on the 13th August 1916 where we were allowed the pleasure of a wash, the first since being captured. For want of a better place we were barracked in a Hospital, given two good meals, and a bed to sleep upon. We began to think things were improving and that the Turks decided to make amends for our earlier treatment, but we were awakened early next morning and hurried off to "Damascus" where the treatment was very different to that in Jerusalem. We were cast into a room about 10" by 10" [10 ft. by 10 ft.?] extremely filthy and full of Vermin. Eighteen of us were thus accomodated, and were guarded by as many soldiers who robbed us of our food and kept us strictly confined for three days.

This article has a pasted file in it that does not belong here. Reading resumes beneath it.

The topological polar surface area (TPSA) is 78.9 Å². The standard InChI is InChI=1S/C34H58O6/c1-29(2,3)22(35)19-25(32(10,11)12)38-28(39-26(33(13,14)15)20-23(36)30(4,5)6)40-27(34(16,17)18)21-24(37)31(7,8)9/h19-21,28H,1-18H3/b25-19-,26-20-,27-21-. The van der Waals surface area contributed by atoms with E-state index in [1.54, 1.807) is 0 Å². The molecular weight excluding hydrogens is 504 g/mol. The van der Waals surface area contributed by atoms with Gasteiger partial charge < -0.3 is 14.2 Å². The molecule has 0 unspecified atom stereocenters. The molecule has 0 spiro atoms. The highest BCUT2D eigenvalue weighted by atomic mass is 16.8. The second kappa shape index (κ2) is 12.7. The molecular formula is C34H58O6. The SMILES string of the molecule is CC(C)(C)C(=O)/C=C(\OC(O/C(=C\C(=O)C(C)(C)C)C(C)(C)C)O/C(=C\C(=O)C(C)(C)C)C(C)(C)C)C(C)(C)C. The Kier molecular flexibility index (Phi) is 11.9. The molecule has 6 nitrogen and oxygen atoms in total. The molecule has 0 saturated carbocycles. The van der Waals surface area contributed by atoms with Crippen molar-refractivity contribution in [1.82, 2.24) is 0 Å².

On the 18th August we were taken to "Allepo" where we were thrown into Barracks with a number of deserters from the Turkish Army who were in chains. These Barracks were even more vermenous and filthy than the room at Damascus, but we were allowed the luxury of a bath here. Again we were moved this time to a farm called "Lameoree" where we were supposed to entrain but on account of various delays on our march, we missed the train, and had to wait two days for the next, during which time we were housed in some donkey sheds. Eventually we embarked on the train, our destination being Tarsus, from where we were taken on Motor buses through the Tauris Mountains to a German Camp, but we were not allowed to remain here long being placed under a Turkish escort, and marched off on a 27 Mile journey to Pezanti. This march was one that will live in our minds for ever: we were given no food before starting, and being exhausted from the constant marching and lack nourishment, many of us tired, but the Turks would not allow us to rest, and when any unfortunate lagged behind, he was punished with the butt of a Turkish rifle. In time we all began to tire and each and everyone was punished in like manner. We could not endure this treatment any longer, and rose in rebellion, but we were powerless, and as a reward for our trouble we were made to run instead of march, thus covering the whole